Bill
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Eric Myrvaagnes
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« Reply #5 on: April 19, 2010, 10:54:48 AM »
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Quote from: bjanes
Perhaps there is a less sinister explanation. If you look at the splash screen of Photoshop, you will see a very large team with Thomas Knoll at the head. I understand that the ACR team is much smaller and consists of Mr. Knoll, Madman Chan and a couple of others. Considering the resources available, the ACR team is prodigiously productive, but the Photoshop team has much larger resources and can do more.

Bill

I suspect that Madman Chan is worth any six members of the PS team (maybe excepting Thomas Knoll).
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ErikKaffehr
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« Reply #6 on: April 19, 2010, 11:15:58 AM »
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Hi,

I absolutely am with Feppe on this one!

Best regards
Erik

Quote from: feppe
CS5 has a new and improved lens correction which seems quite impressive, with barrel/pincushion, vignetting, moustache, etc. correction. It also supports lenses from Sigma, with more to come for sure.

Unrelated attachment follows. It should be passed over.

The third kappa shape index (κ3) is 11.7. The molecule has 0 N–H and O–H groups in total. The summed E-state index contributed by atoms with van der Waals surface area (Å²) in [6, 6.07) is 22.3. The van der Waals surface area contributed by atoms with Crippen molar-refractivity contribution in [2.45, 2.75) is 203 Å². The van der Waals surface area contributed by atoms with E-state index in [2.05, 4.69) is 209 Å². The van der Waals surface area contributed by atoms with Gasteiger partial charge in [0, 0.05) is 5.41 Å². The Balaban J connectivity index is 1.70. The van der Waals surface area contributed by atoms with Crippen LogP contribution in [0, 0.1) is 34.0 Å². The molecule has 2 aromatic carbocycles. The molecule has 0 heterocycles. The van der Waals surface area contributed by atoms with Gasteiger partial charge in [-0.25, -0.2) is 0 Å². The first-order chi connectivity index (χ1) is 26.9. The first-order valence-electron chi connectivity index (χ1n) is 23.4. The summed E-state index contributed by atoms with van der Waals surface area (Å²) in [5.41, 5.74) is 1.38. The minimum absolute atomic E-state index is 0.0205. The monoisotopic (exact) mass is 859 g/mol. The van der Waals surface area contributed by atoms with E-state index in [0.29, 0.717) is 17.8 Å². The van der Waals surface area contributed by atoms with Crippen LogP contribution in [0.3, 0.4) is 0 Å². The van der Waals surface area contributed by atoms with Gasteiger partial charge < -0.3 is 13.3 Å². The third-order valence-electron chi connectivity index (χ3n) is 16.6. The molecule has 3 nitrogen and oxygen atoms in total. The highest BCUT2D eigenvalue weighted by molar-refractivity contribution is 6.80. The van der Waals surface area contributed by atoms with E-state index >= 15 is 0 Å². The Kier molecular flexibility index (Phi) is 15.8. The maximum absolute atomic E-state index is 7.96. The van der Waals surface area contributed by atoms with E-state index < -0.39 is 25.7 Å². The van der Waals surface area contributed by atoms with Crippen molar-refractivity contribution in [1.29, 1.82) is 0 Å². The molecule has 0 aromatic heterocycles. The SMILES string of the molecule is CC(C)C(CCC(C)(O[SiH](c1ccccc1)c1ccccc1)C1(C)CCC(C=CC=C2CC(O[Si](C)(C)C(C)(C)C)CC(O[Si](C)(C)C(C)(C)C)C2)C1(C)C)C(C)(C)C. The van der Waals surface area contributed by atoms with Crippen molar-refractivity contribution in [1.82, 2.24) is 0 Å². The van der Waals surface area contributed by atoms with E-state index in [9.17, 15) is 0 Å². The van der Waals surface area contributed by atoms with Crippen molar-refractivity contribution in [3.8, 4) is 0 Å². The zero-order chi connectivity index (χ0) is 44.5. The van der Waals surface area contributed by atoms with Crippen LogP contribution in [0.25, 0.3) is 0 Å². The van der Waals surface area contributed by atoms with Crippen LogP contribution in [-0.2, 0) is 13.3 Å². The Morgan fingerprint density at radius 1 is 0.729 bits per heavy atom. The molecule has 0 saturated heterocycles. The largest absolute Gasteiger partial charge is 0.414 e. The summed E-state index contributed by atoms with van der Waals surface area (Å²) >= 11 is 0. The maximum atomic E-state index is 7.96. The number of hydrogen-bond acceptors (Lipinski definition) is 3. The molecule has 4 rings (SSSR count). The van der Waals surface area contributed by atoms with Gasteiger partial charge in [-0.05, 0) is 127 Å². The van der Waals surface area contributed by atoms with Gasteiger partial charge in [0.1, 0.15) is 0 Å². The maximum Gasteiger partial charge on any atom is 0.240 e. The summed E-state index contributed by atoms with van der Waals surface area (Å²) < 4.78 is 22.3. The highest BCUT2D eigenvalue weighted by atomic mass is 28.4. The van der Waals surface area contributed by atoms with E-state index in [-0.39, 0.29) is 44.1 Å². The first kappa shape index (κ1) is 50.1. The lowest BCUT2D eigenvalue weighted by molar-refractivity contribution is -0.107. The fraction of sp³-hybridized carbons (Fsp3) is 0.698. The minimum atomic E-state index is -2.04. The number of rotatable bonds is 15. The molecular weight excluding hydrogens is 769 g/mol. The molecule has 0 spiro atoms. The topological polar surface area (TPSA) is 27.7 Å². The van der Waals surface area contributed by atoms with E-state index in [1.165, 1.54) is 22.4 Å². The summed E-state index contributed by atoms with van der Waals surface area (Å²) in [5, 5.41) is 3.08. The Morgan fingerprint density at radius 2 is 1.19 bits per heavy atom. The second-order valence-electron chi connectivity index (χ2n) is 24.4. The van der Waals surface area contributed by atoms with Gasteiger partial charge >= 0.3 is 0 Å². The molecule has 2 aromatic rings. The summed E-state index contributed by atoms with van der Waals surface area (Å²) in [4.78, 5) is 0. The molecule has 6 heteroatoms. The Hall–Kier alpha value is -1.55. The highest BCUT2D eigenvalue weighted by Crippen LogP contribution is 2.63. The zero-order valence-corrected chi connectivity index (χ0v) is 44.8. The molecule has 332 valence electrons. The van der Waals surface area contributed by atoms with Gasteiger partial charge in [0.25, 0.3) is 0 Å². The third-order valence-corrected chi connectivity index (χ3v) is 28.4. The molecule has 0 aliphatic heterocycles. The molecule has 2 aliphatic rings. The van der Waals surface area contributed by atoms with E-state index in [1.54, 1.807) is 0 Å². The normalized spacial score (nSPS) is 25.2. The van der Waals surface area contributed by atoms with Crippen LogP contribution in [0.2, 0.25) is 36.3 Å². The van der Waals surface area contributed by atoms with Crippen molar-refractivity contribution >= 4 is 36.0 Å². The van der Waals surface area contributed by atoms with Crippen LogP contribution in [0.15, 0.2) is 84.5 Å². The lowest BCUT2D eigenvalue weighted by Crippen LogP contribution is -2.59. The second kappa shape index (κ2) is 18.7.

What I don't understand is why is this in Photoshop, and not in a RAW converter, ie. Camera RAW or Lightroom. It would make much more sense to have such corrections done in RAW converter as they should be done as early as possible in the post-processing pipeline - and preferably be non-destructive so new and improved corrections later on can be re-applied.

Is there a technological reason why Adobe chose to go this way? Or do they want to differentiate PS as being the premium product, and avoiding LR from (further) cannibalizing PS sales?
« Last Edit: April 19, 2010, 11:17:05 AM by ErikKaffehr » Logged

Schewe
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« Reply #7 on: April 19, 2010, 12:01:32 PM »
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Quote from: feppe
What I don't understand is why is this in Photoshop, and not in a RAW converter, ie. Camera RAW or Lightroom. It would make much more sense to have such corrections done in RAW converter as they should be done as early as possible in the post-processing pipeline - and preferably be non-destructive so new and improved corrections later on can be re-applied.

How do you know it won't be? At this point CS5 (with Camera Raw 6) hasn't even shipped and Lightroom 3 is at beta 2.

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Is there a technological reason why Adobe chose to go this way? Or do they want to differentiate PS as being the premium product, and avoiding LR from (further) cannibalizing PS sales?

A "technical" reason? No, no technical reason at all–other than the fact that doing lens corrections parametrically is a LOT HARDER than simply doing it to pixels...as for your other presumption, uh, no...that's your bias showing...
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thierrylegros396
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« Reply #8 on: April 19, 2010, 12:02:30 PM »
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Quote from: ErikKaffehr
Hi,

I absolutely am with Feppe on this one!

Best regards
Erik

Another explanation is marketing, to be sure that you'll buy Photoshop !!!

But DXO has those capabilities, without the need of Photoshop.

And yes, it's unconceivable that you may not crop before using Photoshop.

Not a very logical workflow !!!